I teach reading, writing, and math NRS levels 1-4 as well as beginning computer and Word skills.  Ages range from 16-65 at present.

Some classes are classes of about 6, some learning labs, and some one-on-one,

 

Resources Needed

 

Quality activities and materials for students to complete.

Binders to collect work.

Goal sheets of some type and something to act as checklist for student.

 

 

Evaluation

(How will you gauge the impact of the activity on your students?)

 

 

Formative assessment as students give feedback when they see their growth.

Increase in skills as they are more motivated.

Eventual skill gain in some type of summative assessment

 

 

 

Communicating with Students

(How will your students know whether their performance has improved?)

 

The students will see their growth as they recognize the increased complexity of their work. Conversely, if they haven’t been engaging there won’t be much work to show. This may motivate them to start working.

This could be part of developing self-regulation.

 

Elaine DeForge's picture
First

Activity Description

Students will complete a portfolio of their work on a topic area and put it in a binder.  Students will also complete a reflective essay and presentation regarding their work.

Activity Purpose

The students will recognize their progress while organizing their binder, reflective essay, and presentation. This progress should encourage the student as well.

Class Description

NRS levels 1-6; ages range from 16-60; single, married, w/wo children

Resources Needed

activities/projects; binders

Evaluation

The portfolio, reflective essay, and presentation should demonstrate progress.  There could be skill gains on summative assessments.

Communicating with Students

There is frequent communication between students and instructor throughout (feedback).  The students will recognize their progress as they construct their portfolio, reflective essay, and presentation.

 

Dan's picture
First

Activity Description:  Initial goal-setting and initial/end-of-course self-assessment activity designed for employees in a work-related ELL class at a manufacturing facility.  On Day One, the class will generate a list of important tasks that rely on English.  The instructor will help students brainstorm a list of important tasks that use English (a) on the job, and (b) outside of work.  After class, the instructor will compile the list of tasks, adding as needed, and use the list to create a Goals Self-Assessment.  This self-assessment would be completed by students on Day Two, and then again at the end of the course.  I will adapt the Goals Self-Assessment from the Adult Learner Toolkit (p. 16-19) to self-assess employees’ confidence and experience with community and work-related tasks from the Day One brainstorm, adding as necessary (e.g. calling in sick, reading a pay stub, talking to a supervisor, giving directions, going to the bank, telling the time).  The students would mark each task with one of the following:  (a) Can do, (b) Can do with help, (c) Can’t do, (d) Want to do now, (e) Want to do later, (f) Not important for me.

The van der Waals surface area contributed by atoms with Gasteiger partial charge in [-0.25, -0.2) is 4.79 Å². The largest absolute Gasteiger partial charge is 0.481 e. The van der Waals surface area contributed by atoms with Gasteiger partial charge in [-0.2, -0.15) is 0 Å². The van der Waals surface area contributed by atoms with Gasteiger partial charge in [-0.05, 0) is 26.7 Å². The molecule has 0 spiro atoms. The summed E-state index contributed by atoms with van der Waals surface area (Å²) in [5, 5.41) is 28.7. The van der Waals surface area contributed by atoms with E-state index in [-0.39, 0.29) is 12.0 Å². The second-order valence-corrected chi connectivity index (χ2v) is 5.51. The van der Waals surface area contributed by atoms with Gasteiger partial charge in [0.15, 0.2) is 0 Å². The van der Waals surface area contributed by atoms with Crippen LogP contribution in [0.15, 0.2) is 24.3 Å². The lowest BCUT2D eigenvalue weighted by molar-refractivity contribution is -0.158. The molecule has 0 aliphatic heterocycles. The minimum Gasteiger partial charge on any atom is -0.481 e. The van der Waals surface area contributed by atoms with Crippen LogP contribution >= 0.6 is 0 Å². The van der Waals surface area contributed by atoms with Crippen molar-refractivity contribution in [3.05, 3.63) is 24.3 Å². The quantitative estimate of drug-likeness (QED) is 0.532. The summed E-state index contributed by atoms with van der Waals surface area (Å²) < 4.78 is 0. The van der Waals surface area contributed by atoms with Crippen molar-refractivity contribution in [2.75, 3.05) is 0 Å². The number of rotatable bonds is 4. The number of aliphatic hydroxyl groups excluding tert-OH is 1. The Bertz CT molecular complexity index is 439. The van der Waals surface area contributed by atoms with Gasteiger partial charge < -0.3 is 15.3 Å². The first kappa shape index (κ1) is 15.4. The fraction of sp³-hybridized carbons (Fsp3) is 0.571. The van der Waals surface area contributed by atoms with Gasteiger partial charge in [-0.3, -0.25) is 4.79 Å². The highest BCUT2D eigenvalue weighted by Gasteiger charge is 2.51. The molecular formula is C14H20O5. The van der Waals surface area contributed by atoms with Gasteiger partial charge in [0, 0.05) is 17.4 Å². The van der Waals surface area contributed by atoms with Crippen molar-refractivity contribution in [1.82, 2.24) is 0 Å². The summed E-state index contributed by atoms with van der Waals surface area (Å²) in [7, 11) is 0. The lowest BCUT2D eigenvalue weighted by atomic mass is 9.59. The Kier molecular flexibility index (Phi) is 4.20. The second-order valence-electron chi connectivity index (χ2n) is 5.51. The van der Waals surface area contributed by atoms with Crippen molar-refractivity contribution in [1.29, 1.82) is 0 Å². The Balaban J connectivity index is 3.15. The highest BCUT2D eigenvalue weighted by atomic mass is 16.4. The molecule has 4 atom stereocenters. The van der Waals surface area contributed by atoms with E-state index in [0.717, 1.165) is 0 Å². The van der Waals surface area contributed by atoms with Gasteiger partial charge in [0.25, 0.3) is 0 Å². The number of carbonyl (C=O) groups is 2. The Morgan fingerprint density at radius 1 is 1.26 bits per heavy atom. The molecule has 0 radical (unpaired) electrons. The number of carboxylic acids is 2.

Activity Purpose:  The purpose of the activity is to identify student needs and goals for using language on the job and outside of work.  It is also designed to get student involvement in developing the course curriculum to ensure that student goals inform instruction.  

Class Description: This is designed for an 18-week class of 8-12 English language learners who are ESOL NRS 2-3 (Low/High Beginners).  Students are employees at a manufacturing facility, taking an ELL class that integrates general English skill-building with workplace tasks and vocabulary.  Students are New Americans from a range of countries (e.g. Burma, Somalia, Nepal, Bhutan, China, Vietnam).   

Resources Needed: I will need an adapted Goals Self-Assessment checklist for each student.  I will also need chart paper (or a whiteboard) to record students’ list of work-related and home-related tasks.  

Evaluation: I would use this Goals Self-Assessment at the beginning of the 18-week class as a goal-setting tool for students and as a diagnostic assessment for the instructor to identify what students can and can’t do prior to instruction.  This would help inform the course content.  I would then use the same Self-Assessment at the end of the 18-week class to gauge student progress toward these goals and help students set new goals to continue outside of class.  Students could then reflect as a group to discuss the usefulness of this activity for their own learning.